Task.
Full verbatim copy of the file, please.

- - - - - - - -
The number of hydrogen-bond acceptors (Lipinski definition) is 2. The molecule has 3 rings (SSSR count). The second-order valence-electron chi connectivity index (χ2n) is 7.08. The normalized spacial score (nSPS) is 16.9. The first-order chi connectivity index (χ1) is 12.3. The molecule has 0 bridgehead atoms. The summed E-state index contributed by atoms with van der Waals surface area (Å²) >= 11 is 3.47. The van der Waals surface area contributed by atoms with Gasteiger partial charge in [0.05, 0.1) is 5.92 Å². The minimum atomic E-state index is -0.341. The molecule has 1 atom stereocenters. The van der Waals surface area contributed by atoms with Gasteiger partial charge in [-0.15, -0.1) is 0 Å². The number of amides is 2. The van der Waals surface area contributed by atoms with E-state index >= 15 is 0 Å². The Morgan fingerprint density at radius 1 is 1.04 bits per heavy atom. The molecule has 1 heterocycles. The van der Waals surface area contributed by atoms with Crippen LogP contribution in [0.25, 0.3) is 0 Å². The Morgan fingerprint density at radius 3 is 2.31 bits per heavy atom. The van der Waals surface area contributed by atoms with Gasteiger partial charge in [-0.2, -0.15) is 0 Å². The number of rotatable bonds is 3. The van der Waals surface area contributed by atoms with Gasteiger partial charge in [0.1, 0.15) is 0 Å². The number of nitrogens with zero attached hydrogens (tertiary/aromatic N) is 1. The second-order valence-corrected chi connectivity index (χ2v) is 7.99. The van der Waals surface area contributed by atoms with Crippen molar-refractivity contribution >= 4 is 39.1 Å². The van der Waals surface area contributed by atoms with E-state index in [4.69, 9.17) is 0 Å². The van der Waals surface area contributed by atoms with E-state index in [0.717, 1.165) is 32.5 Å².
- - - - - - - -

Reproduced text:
The number of hydrogen-bond acceptors (Lipinski definition) is 2. The molecule has 3 rings (SSSR count). The second-order valence-electron chi connectivity index (χ2n) is 7.08. The normalized spacial score (nSPS) is 16.9. The first-order chi connectivity index (χ1) is 12.3. The molecule has 0 bridgehead atoms. The summed E-state index contributed by atoms with van der Waals surface area (Å²) >= 11 is 3.47. The van der Waals surface area contributed by atoms with Gasteiger partial charge in [0.05, 0.1) is 5.92 Å². The minimum atomic E-state index is -0.341. The molecule has 1 atom stereocenters. The van der Waals surface area contributed by atoms with Gasteiger partial charge in [-0.15, -0.1) is 0 Å². The number of amides is 2. The van der Waals surface area contributed by atoms with E-state index >= 15 is 0 Å². The Morgan fingerprint density at radius 1 is 1.04 bits per heavy atom. The molecule has 1 heterocycles. The van der Waals surface area contributed by atoms with Crippen LogP contribution in [0.25, 0.3) is 0 Å². The Morgan fingerprint density at radius 3 is 2.31 bits per heavy atom. The van der Waals surface area contributed by atoms with Gasteiger partial charge in [-0.2, -0.15) is 0 Å². The number of rotatable bonds is 3. The van der Waals surface area contributed by atoms with Gasteiger partial charge in [0.1, 0.15) is 0 Å². The number of nitrogens with zero attached hydrogens (tertiary/aromatic N) is 1. The second-order valence-corrected chi connectivity index (χ2v) is 7.99. The van der Waals surface area contributed by atoms with Crippen molar-refractivity contribution >= 4 is 39.1 Å². The van der Waals surface area contributed by atoms with E-state index in [4.69, 9.17) is 0 Å². The van der Waals surface area contributed by atoms with E-state index in [0.717, 1.165) is 32.5 Å².